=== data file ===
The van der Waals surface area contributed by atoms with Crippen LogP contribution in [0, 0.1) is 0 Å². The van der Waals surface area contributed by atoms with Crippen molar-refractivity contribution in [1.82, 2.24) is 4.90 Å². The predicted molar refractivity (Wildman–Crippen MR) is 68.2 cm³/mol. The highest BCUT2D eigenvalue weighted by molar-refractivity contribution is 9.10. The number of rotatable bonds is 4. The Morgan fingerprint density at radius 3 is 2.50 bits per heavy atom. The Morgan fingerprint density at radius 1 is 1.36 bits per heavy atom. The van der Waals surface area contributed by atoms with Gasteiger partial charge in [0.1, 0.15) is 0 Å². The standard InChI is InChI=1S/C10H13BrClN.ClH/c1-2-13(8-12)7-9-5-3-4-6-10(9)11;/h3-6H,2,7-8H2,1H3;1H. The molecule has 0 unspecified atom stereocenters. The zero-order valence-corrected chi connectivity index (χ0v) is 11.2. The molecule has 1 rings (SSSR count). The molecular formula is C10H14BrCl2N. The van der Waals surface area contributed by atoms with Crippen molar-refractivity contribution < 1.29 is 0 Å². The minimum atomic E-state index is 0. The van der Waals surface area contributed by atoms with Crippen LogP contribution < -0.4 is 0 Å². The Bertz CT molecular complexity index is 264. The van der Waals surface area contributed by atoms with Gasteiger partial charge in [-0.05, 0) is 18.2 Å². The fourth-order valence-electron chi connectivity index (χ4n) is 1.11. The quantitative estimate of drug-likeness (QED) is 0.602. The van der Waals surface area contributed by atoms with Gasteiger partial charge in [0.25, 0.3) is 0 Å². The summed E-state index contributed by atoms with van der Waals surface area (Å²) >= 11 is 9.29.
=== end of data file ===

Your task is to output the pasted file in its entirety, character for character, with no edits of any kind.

The van der Waals surface area contributed by atoms with Crippen LogP contribution in [0, 0.1) is 0 Å². The van der Waals surface area contributed by atoms with Crippen molar-refractivity contribution in [1.82, 2.24) is 4.90 Å². The predicted molar refractivity (Wildman–Crippen MR) is 68.2 cm³/mol. The highest BCUT2D eigenvalue weighted by molar-refractivity contribution is 9.10. The number of rotatable bonds is 4. The Morgan fingerprint density at radius 3 is 2.50 bits per heavy atom. The Morgan fingerprint density at radius 1 is 1.36 bits per heavy atom. The van der Waals surface area contributed by atoms with Gasteiger partial charge in [0.1, 0.15) is 0 Å². The standard InChI is InChI=1S/C10H13BrClN.ClH/c1-2-13(8-12)7-9-5-3-4-6-10(9)11;/h3-6H,2,7-8H2,1H3;1H. The molecule has 0 unspecified atom stereocenters. The zero-order valence-corrected chi connectivity index (χ0v) is 11.2. The molecule has 1 rings (SSSR count). The molecular formula is C10H14BrCl2N. The van der Waals surface area contributed by atoms with Crippen molar-refractivity contribution < 1.29 is 0 Å². The minimum atomic E-state index is 0. The van der Waals surface area contributed by atoms with Crippen LogP contribution < -0.4 is 0 Å². The Bertz CT molecular complexity index is 264. The van der Waals surface area contributed by atoms with Gasteiger partial charge in [-0.05, 0) is 18.2 Å². The fourth-order valence-electron chi connectivity index (χ4n) is 1.11. The quantitative estimate of drug-likeness (QED) is 0.602. The van der Waals surface area contributed by atoms with Gasteiger partial charge in [0.25, 0.3) is 0 Å². The summed E-state index contributed by atoms with van der Waals surface area (Å²) >= 11 is 9.29.